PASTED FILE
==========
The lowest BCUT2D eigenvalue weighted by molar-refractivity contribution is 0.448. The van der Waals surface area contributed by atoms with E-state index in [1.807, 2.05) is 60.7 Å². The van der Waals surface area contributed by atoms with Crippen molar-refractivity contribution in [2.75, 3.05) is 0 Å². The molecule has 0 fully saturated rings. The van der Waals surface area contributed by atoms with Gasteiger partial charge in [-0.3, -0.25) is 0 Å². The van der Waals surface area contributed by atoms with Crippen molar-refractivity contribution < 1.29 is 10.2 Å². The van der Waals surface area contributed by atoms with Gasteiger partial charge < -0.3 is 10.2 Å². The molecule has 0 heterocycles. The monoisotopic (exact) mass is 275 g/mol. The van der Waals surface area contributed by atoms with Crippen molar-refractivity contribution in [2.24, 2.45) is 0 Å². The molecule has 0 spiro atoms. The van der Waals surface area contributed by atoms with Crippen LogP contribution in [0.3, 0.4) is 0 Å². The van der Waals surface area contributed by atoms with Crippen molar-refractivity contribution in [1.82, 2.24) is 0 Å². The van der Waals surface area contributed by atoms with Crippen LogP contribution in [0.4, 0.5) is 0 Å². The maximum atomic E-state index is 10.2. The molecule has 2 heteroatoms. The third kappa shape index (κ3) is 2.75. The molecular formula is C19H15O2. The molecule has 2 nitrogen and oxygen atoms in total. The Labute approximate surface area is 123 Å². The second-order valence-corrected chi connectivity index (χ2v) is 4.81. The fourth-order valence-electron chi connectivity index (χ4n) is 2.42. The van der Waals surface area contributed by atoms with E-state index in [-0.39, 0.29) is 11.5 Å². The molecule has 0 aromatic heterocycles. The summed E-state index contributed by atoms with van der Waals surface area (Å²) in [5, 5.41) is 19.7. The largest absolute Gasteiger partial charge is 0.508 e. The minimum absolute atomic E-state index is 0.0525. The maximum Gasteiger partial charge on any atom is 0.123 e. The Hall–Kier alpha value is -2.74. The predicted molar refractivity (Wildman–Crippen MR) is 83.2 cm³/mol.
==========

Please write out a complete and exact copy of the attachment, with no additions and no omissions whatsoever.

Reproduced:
The lowest BCUT2D eigenvalue weighted by molar-refractivity contribution is 0.448. The van der Waals surface area contributed by atoms with E-state index in [1.807, 2.05) is 60.7 Å². The van der Waals surface area contributed by atoms with Crippen molar-refractivity contribution in [2.75, 3.05) is 0 Å². The molecule has 0 fully saturated rings. The van der Waals surface area contributed by atoms with Gasteiger partial charge in [-0.3, -0.25) is 0 Å². The van der Waals surface area contributed by atoms with Crippen molar-refractivity contribution < 1.29 is 10.2 Å². The van der Waals surface area contributed by atoms with Gasteiger partial charge < -0.3 is 10.2 Å². The molecule has 0 heterocycles. The monoisotopic (exact) mass is 275 g/mol. The van der Waals surface area contributed by atoms with Crippen molar-refractivity contribution in [2.24, 2.45) is 0 Å². The molecule has 0 spiro atoms. The van der Waals surface area contributed by atoms with Crippen LogP contribution in [0.3, 0.4) is 0 Å². The van der Waals surface area contributed by atoms with Crippen molar-refractivity contribution in [1.82, 2.24) is 0 Å². The van der Waals surface area contributed by atoms with Crippen LogP contribution in [0.4, 0.5) is 0 Å². The maximum atomic E-state index is 10.2. The molecule has 2 heteroatoms. The third kappa shape index (κ3) is 2.75. The molecular formula is C19H15O2. The molecule has 2 nitrogen and oxygen atoms in total. The Labute approximate surface area is 123 Å². The second-order valence-corrected chi connectivity index (χ2v) is 4.81. The fourth-order valence-electron chi connectivity index (χ4n) is 2.42. The van der Waals surface area contributed by atoms with E-state index in [-0.39, 0.29) is 11.5 Å². The molecule has 0 aromatic heterocycles. The summed E-state index contributed by atoms with van der Waals surface area (Å²) in [5, 5.41) is 19.7. The largest absolute Gasteiger partial charge is 0.508 e. The minimum absolute atomic E-state index is 0.0525. The maximum Gasteiger partial charge on any atom is 0.123 e. The Hall–Kier alpha value is -2.74. The predicted molar refractivity (Wildman–Crippen MR) is 83.2 cm³/mol.